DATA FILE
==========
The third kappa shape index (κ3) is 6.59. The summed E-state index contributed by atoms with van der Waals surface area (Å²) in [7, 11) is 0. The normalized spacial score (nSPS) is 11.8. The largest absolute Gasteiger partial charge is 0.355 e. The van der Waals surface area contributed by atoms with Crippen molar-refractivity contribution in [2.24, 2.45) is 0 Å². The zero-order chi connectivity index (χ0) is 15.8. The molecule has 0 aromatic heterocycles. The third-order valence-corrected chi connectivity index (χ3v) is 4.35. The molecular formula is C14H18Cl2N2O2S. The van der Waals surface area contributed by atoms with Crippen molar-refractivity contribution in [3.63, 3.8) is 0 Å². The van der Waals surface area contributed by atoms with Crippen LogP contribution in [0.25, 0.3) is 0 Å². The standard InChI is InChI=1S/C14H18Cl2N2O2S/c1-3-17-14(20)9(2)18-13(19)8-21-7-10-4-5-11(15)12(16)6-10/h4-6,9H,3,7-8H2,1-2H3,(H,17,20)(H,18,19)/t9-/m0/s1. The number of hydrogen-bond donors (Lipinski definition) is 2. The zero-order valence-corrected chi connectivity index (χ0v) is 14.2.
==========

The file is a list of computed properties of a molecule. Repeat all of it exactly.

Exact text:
The third kappa shape index (κ3) is 6.59. The summed E-state index contributed by atoms with van der Waals surface area (Å²) in [7, 11) is 0. The normalized spacial score (nSPS) is 11.8. The largest absolute Gasteiger partial charge is 0.355 e. The van der Waals surface area contributed by atoms with Crippen molar-refractivity contribution in [2.24, 2.45) is 0 Å². The zero-order chi connectivity index (χ0) is 15.8. The molecule has 0 aromatic heterocycles. The third-order valence-corrected chi connectivity index (χ3v) is 4.35. The molecular formula is C14H18Cl2N2O2S. The van der Waals surface area contributed by atoms with Crippen molar-refractivity contribution in [3.63, 3.8) is 0 Å². The van der Waals surface area contributed by atoms with Crippen LogP contribution in [0.25, 0.3) is 0 Å². The standard InChI is InChI=1S/C14H18Cl2N2O2S/c1-3-17-14(20)9(2)18-13(19)8-21-7-10-4-5-11(15)12(16)6-10/h4-6,9H,3,7-8H2,1-2H3,(H,17,20)(H,18,19)/t9-/m0/s1. The number of hydrogen-bond donors (Lipinski definition) is 2. The zero-order valence-corrected chi connectivity index (χ0v) is 14.2.